Box 1
Box 2
Box 3


Our NHS Winter Watch 2022/23 series starts today following the early release of the winter situation report (sitrep) data from NHS England. Every Thursday until the end of February, we will be tracking key activity and demand figures across the NHS. We will analyse the data, highlighting key trends to understand the pressure trusts are under throughout the winter.

Trust leaders are extremely concerned about winter pressures, as shown by the findings of our recent State of the provider sector survey. These new weekly NHS England figures will give us timely insight into the performance of trusts across England.

From next week we will be able to compare data to previous years, highlighting changes and putting the current figures into perspective.

We will also have contributions from our members and stakeholders to connect those numbers with the real-life experiences of trusts and staff working on the frontline.

Winter sitrep (21 – 27 November)

A&E closures: There were no A&E closures this week.

A&E diverts: There were 10 A&E diverts this week, 10 fewer than the week prior.

Ambulance arrivals: A total of 77,054 patients arrived by ambulance. A decrease of 2.6% since last week and down by 8.2% compared to the same week last year.

Ambulance handovers: 31.3% of ambulance handovers were delayed by 30 minutes or more, up from 28.9% last week and up from 23.1% at the same point last year. 14.8% were delayed by 60 minutes or more. This is up from 12.7% last week and up from 9.8% since the same week last year.

Critical care: Adult critical care bed occupancy is at 79.6% this week; this is a similar level to the week before (79.6%).

D&V: The number of beds closed due to diarrhoea and vomiting (D&V) and norovirus has increased this week, with an average of 161 closed per day. This is up from 130 last week.

Discharges: There were an average of 23,261 patients each day who no longer met the criteria to reside, an increase of 76% (10,082 more). Of these, over half (57%, 13,364) remained in hospital, a smaller proportion than the week prior (75%) but still more than a quarter higher than last year (10,510).

Flu: This week the average number of G&A beds occupied by flu patients each day increased by 40% to 482. An average of 38 critical care beds were occupied by flu patients each day this week (30% more than the week before).

General and acute (G&A) beds: There were an average of 99,243 G&A beds open each day across all acute trusts. On average each day, 216 G&A beds were unavailable and void to non-COVID admissions. Average bed occupancy remains the same as last week at 94.5%.

Long stay: The number of patients staying in hospital longer than seven and 14 days has slightly increased since last week (up by 0.7% and 0.3% respectively), but those staying longer than 21 days has fallen by 1.4%.

Neonatal intensive care beds: For all trusts, bed occupancy has increased from last week and is at 68.7%; this is up from 68.3% last week. The average number of care beds open is at 1,675, 1% higher than last week.

Paediatric intensive care beds: For all trusts, bed occupancy has increased this week to 89.6%, up from 89.0% last week. The average number of care beds open has fallen this week to 378, down by 6.2%. The average number of care beds available has fallen to 39 (5 fewer than last week).

Staff absences: There were an average of 52,556 total absences each day this week, of which 10% were COVID-19 related (5,448). The total number of staff absences has increased from the week before, but the proportion of COVID-19 related absences has slightly decreased from 11%.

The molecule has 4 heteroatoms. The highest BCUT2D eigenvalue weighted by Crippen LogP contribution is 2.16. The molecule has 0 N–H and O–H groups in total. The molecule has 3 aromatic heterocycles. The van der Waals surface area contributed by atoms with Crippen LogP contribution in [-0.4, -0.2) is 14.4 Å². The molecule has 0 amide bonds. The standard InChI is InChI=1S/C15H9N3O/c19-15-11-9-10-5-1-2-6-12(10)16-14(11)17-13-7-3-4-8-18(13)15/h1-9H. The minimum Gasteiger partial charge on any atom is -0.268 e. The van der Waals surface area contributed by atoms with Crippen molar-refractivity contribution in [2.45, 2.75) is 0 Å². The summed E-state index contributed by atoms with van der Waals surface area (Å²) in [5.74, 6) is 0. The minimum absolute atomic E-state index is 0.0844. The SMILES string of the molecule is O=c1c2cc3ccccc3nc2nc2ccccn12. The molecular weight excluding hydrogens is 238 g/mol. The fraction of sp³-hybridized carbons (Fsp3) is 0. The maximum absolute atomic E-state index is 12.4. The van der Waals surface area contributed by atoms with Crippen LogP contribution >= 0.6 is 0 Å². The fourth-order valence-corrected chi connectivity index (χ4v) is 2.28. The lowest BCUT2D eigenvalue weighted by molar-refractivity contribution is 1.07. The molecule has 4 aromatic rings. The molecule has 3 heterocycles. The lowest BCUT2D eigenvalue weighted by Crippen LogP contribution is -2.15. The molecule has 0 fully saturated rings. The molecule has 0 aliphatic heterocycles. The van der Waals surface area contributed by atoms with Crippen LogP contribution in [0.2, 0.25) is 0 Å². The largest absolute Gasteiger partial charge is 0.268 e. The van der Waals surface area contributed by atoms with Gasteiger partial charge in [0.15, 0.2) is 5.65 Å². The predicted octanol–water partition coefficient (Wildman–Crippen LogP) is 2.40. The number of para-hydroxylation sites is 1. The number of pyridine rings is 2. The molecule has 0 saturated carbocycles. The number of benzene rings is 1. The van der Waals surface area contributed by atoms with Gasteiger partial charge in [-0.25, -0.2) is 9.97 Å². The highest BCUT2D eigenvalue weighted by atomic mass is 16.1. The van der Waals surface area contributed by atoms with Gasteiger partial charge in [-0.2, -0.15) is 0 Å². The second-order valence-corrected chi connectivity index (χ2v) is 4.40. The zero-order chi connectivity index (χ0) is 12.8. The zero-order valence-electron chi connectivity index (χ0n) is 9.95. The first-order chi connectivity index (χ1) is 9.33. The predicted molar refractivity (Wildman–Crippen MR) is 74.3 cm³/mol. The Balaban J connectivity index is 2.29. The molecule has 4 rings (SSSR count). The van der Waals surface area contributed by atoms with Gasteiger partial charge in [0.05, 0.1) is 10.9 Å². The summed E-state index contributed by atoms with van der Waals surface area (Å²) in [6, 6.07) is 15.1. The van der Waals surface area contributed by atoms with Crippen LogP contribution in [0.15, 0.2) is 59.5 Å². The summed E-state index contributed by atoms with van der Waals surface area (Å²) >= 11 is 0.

Our view

This week's data highlight the significant pressures hospitals and their local systems are under as the winter season begins, with high demand and a surge in seasonal illnesses.

Bed occupancy remains alarmingly high at nearly 95%, and we are seeing a high proportion of beds occupied with flu patients, COVID-19 patients and patients medically fit for discharge, all of which severely impacts the capacity available in hospitals across the country. Delayed discharges also signal system wide pressures across the health and social care sector. We are seeing over half of medically fit patients remaining in hospital on any given day.

Additionally, data showed how the urgent care pathway is being challenged, with demand for ambulances remaining stable but high. The proportion of handover delays has risen, with nearly a third of all arrivals taking 30 minutes or more to handover to hospital.

Trust leaders are rightfully concerned about a "storm" brewing, with staff absences also increasing, which will continue to exacerbate seasonal pressures, particularly if COVID-19 community prevalence sees another uptick. These staffing absences sit against the backdrop of new data also published today that shows over 133,000 NHS staff vacancies across the NHS in the second quarter of this year.

Having the right number of staff, with the right skills, in the right places will remain a daily challenge for trusts across the country. These staffing gaps continue to exacerbate existing seasonal pressures, as trusts contend with multiple other challenges, including strike action and recovering backlogs across physical and mental health services.

Supporting staff health and wellbeing in an acute NHS trust

The first case study comes from Royal Berkshire NHS Foundation Trust. The organisation's occupational health nurse manager, Dwayne Gillane discusses how the trust is supporting staff health and wellbeing.

The Royal Berkshire NHS Foundation Trust is one of the largest general hospital foundation trusts in the country which provides acute and specialist care services for west Berkshire. It has approximately 5,500 staff employed across various roles in the trust.

The trust vision 2025 strategy includes a key objective to 'invest in our people and live out our values'. While the trust staff health and wellbeing (H&WB) strategy 2020-2023 core theme is 'supporting your health' and focuses on three key areas, mental wellbeing, physical wellbeing and healthy lifestyles.